Kailash N Pandey
Tulane University, USA
Scientific Tracks Abstracts: Neurochem Neuropharm
The mechanisms regulating high blood pressure are known to have a strong genetic component; however, the specific genes involved in the pathogenesis of hypertension are not well defined. A key regulators are atrial and brain natriuretic peptides (ANP, BNP), signaling through guanylyl cyclase/natriuretic peptide receptor-A (GC-A/NPRA) and the second messenger cGMP. Currently, the mechanisms regulating the transcriptional activation and functional expression of Npr1 (coding for GC-A/NPRA) and receptor signaling are not well understood. To delineate the mechanisms of transcriptional regulation and expression of Npr1 and receptor signaling, we determined the interactive roles of all-trans retinoic acid (ATRA), transcription factors (Ets-1, SP-1), and histone deacetylases (HDACs). Deletional analysis of Npr1 promoter, luciferase assay, and chromatin immunoprecipitation indicated that ATRA dramatically enhanced Npr1 promoter activity in a time- and dose-dependent manner in primary cells in vitro and kidneys of intact animals in vivo. The transcriptional stimulation of Npr1 enhanced the guanylyl cyclase (GC) activity of receptor and the intracellular accumulation of second messenger cGMP; however, subsequently suppressed the expression of pro-inflammatory and fibrotic genes in the hypertensive haplotype (Npr1+/-) mice. The chromatin immunoprecipitation analysis indicated that the binding of Ets-1 and Sp1 to Npr1 promoter recruited p300 to form a transcriptional co-activation complex and increased the acetylation of histones H3 and H4. In contrast, Npr1 promoter embodying transcription factor delta-crystalline enhancer binding factor-1 (├?┬┤EF-1) exhibited a repressive effect on Npr1 transcription in response to transforming growth factor-beta 1 (TGF-├?┬▓1). Our results have provided the evidence that stimulatory molecule ATRA upregulated Npr1 transcription and receptor signaling by recruitment of Sp1, Ets-1, and p300 complex to Npr1 promoter in the disease state. On the contrary, TGF-├?┬▓1 repressed the Npr1 transcription and receptor signaling, including decrease in GC activity and intracellular accumulation of cGMP and subsequent increase in pro-inflammatory and fibrotic markers. Our findings are significant for understanding the functional roles of Npr1 and receptor signaling for possible molecular therapeutic targets in the treatment and prevention of hypertension and cardiovascular diseases.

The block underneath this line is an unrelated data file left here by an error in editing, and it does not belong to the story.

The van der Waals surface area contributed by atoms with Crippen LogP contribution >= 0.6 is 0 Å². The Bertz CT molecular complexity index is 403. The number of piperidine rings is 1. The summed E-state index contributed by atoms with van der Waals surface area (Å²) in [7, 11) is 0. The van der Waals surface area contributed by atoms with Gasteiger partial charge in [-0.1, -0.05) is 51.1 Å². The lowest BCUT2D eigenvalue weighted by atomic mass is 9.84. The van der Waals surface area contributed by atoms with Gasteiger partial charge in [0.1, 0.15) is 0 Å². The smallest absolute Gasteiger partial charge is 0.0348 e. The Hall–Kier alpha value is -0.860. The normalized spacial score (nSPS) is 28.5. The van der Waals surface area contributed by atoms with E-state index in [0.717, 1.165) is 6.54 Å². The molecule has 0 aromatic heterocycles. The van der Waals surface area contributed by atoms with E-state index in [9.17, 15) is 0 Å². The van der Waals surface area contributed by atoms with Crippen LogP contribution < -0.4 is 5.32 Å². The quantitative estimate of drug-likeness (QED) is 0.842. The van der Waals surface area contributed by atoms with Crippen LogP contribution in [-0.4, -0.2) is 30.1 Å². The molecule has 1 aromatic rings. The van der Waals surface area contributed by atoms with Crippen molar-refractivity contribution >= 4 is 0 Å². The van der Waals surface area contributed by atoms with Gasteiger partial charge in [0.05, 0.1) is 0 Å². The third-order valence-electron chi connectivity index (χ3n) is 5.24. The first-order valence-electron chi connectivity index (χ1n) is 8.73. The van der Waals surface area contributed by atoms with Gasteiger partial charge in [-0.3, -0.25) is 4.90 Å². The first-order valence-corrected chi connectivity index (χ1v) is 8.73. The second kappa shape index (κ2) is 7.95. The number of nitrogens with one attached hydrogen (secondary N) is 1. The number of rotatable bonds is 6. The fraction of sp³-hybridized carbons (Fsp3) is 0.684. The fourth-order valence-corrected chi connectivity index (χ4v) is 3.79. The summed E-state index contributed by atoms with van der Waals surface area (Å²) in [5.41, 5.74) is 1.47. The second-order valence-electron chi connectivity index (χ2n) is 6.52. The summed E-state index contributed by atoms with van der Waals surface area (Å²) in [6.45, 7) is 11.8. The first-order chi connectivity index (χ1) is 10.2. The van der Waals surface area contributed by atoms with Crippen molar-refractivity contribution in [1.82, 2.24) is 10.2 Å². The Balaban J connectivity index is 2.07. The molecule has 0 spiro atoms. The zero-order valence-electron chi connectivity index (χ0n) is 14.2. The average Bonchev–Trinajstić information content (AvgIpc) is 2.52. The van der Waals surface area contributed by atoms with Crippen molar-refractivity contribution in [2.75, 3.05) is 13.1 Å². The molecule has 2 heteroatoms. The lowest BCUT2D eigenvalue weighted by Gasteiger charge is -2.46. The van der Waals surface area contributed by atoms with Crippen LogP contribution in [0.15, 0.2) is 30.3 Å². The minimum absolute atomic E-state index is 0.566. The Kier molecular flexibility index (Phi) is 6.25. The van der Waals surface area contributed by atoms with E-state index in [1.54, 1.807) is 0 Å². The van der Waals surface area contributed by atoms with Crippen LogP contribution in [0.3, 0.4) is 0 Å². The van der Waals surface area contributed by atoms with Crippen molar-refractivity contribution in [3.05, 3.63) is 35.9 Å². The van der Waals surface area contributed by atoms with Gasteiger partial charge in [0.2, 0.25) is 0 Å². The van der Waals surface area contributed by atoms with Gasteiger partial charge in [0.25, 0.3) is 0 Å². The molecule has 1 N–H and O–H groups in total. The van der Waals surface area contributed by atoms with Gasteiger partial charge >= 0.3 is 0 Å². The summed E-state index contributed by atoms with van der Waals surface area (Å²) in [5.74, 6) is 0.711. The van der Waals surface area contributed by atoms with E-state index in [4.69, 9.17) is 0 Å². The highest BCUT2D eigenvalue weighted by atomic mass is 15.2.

Kailash N Pandey is a Professor and Vice Chair in the Department of Physiology, Tulane University. He has completed MSc from Kanpur University, India, and PhD from University of Kentucky, Lexington in 1979. He has completed his Post-doctoral at Vanderbilt University and subsequently was promoted to a Faculty. In 1990, he moved to Medical college of Georgia and in 1997 he joined the Tulane University, School of Medicine. The research in his laboratory has focused on atrial natriuretic peptide (ANP) and guanylyl cyclase/natriuretic peptide receptor-A (GC-A/NPRA)-mediated regulation of blood pressure and cardiovascular homeostasis. His laboratory deduced the amino acid sequence of murine GC-A/NPRA and genomic sequence of Npr1 (coding for GC-A/NPRA). He has published 106 research articles, 21 book chapters and 221 abstracts. He has been a Special Guest Editorship of the journal of Peptides, and Editorship of one book. Currently, he is on the Editorial Board of 6 journals and serves as a reviewer of several NIH and AHA study sections.